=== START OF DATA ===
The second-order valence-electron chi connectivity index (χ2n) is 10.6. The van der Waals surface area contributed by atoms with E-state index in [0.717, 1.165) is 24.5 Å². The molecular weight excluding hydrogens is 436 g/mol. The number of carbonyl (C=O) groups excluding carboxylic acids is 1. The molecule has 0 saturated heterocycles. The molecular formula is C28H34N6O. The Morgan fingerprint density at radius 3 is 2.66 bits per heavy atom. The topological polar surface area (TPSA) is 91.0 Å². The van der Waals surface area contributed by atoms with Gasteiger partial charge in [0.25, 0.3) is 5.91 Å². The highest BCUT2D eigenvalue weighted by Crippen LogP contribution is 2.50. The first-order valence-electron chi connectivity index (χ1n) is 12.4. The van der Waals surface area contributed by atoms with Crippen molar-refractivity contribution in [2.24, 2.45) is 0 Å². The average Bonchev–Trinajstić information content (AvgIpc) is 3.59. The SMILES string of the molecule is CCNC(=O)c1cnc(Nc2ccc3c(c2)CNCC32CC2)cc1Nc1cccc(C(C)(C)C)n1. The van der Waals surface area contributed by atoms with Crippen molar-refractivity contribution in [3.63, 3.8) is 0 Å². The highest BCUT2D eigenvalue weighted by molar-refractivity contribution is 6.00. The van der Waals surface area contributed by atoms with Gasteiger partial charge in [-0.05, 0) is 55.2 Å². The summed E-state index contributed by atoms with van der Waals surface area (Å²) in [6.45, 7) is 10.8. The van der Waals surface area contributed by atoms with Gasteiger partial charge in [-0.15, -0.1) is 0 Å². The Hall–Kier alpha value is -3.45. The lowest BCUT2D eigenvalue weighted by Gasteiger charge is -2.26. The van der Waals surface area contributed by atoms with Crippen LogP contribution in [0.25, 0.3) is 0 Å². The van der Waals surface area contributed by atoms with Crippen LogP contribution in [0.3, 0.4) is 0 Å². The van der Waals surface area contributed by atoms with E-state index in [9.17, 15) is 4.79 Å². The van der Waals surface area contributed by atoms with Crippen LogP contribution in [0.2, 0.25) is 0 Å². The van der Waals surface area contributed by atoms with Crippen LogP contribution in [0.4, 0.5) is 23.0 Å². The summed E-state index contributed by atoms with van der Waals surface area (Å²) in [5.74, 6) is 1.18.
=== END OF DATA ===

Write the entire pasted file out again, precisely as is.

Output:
The second-order valence-electron chi connectivity index (χ2n) is 10.6. The van der Waals surface area contributed by atoms with E-state index in [0.717, 1.165) is 24.5 Å². The molecular weight excluding hydrogens is 436 g/mol. The number of carbonyl (C=O) groups excluding carboxylic acids is 1. The molecule has 0 saturated heterocycles. The molecular formula is C28H34N6O. The Morgan fingerprint density at radius 3 is 2.66 bits per heavy atom. The topological polar surface area (TPSA) is 91.0 Å². The van der Waals surface area contributed by atoms with Gasteiger partial charge in [0.25, 0.3) is 5.91 Å². The highest BCUT2D eigenvalue weighted by Crippen LogP contribution is 2.50. The first-order valence-electron chi connectivity index (χ1n) is 12.4. The van der Waals surface area contributed by atoms with Crippen molar-refractivity contribution in [2.24, 2.45) is 0 Å². The average Bonchev–Trinajstić information content (AvgIpc) is 3.59. The SMILES string of the molecule is CCNC(=O)c1cnc(Nc2ccc3c(c2)CNCC32CC2)cc1Nc1cccc(C(C)(C)C)n1. The van der Waals surface area contributed by atoms with Crippen molar-refractivity contribution in [3.63, 3.8) is 0 Å². The highest BCUT2D eigenvalue weighted by molar-refractivity contribution is 6.00. The van der Waals surface area contributed by atoms with Gasteiger partial charge in [-0.05, 0) is 55.2 Å². The summed E-state index contributed by atoms with van der Waals surface area (Å²) in [6.45, 7) is 10.8. The van der Waals surface area contributed by atoms with Gasteiger partial charge in [-0.15, -0.1) is 0 Å². The Hall–Kier alpha value is -3.45. The lowest BCUT2D eigenvalue weighted by Gasteiger charge is -2.26. The van der Waals surface area contributed by atoms with Crippen LogP contribution in [0.25, 0.3) is 0 Å². The van der Waals surface area contributed by atoms with Crippen LogP contribution in [0.3, 0.4) is 0 Å². The van der Waals surface area contributed by atoms with E-state index in [9.17, 15) is 4.79 Å². The van der Waals surface area contributed by atoms with Crippen LogP contribution in [0.2, 0.25) is 0 Å². The van der Waals surface area contributed by atoms with Crippen LogP contribution in [0.4, 0.5) is 23.0 Å². The summed E-state index contributed by atoms with van der Waals surface area (Å²) in [5.74, 6) is 1.18.